Written on

Obama delivers ‘a mixed bag’ lacking specifics

President Obama Tuesday night delivered his fourth State of the Union address.  In his speech to a joint session of Congress, the President laid out a broad framework for reigniting the economy in which, he said, "too many people still can’t find full-time employment."

President Obama's State of the Union speech from the official White House website.

The themes of the speech hearkened back to his reelection campaign -- especially his emphasis on reducing the unemployment rate and reviving an economy “that creates good, middle-class jobs." The President proposed a "Fix-It-First" program, with the goal of creating jobs, including many in the steel industry, to repair and upgrade infrastructure in the U.S.

"Investments in surface transportation and water infrastructure directly impact the competitiveness of the manufacturing sector, create demand for steel fabricated products and create valuable jobs, said Thomas J. Gibson, president and CEO of the American Iron and Steel Institute (AISI).

Gibson took issue with the President's speech in several key areas, especially those concerning trade, energy independence and tax reform, issues vital to the North American steel industry. Gibson decried a lack of specifics from the President on how to reach the goals laid out in his address.

"The speech was a mixed bag of admirable goals with uncertain outcomes and was missing some important details," Gibson said.

Read the AISI 2013 Policy Agenda.

The Washington Post’s lead editorial pointed to the upcoming “sequestration” deadline and Obama’s plan – or lack thereof – to avoid deep budget cuts in areas like the military and his cherished domestic programs. “His plan to avoid it basically repeated the offer of a ‘balanced approach’ — unspecified tax hikes and spending cuts — which Republicans have already rejected.”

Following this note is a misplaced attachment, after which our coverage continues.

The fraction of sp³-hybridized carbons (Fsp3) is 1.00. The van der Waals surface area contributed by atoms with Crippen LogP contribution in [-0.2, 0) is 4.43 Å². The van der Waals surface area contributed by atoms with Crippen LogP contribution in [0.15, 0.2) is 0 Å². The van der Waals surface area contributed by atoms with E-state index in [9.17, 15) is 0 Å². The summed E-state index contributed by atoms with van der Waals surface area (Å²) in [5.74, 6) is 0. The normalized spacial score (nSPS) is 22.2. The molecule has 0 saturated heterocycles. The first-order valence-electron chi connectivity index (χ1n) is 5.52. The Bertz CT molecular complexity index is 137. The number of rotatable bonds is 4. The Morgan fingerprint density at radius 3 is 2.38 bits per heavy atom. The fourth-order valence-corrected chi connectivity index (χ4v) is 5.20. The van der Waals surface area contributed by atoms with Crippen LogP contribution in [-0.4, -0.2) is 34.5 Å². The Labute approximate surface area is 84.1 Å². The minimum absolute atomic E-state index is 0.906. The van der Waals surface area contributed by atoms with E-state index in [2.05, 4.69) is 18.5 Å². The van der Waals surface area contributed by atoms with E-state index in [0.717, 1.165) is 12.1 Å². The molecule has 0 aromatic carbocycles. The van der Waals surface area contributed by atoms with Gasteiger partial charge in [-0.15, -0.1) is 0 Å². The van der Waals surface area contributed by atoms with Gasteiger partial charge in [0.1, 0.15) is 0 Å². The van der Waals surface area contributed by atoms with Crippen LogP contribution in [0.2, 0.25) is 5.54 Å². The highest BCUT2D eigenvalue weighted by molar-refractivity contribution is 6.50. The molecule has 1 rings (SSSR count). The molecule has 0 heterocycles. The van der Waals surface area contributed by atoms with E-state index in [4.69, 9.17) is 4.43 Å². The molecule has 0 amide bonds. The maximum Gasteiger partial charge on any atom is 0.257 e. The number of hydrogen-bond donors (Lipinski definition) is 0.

“The polls show voters think spending is a bigger problem than lack of revenues,” the Wall Street Journal editorializes (subscription required for full article). WSJ also challenges Obama’s champion-of-the-middle class stance noting that “for all his bragging Tuesday night of economic progress, his policies have produced a recovery with a mere 2% growth and falling middle-class incomes.”

Overall Gibson was “encouraged” by Obama’s proposals that benefit the steel industry, but remained “disappointed that he (Obama) did not lay out concrete plans to achieve the goals” outlined in the speech.

“We will continue to work with the Administration and Congress to turn the rhetoric into action,” Gibson said.

Read AISI's reaction to President Obama's State of the Union address.

Bookmark and Share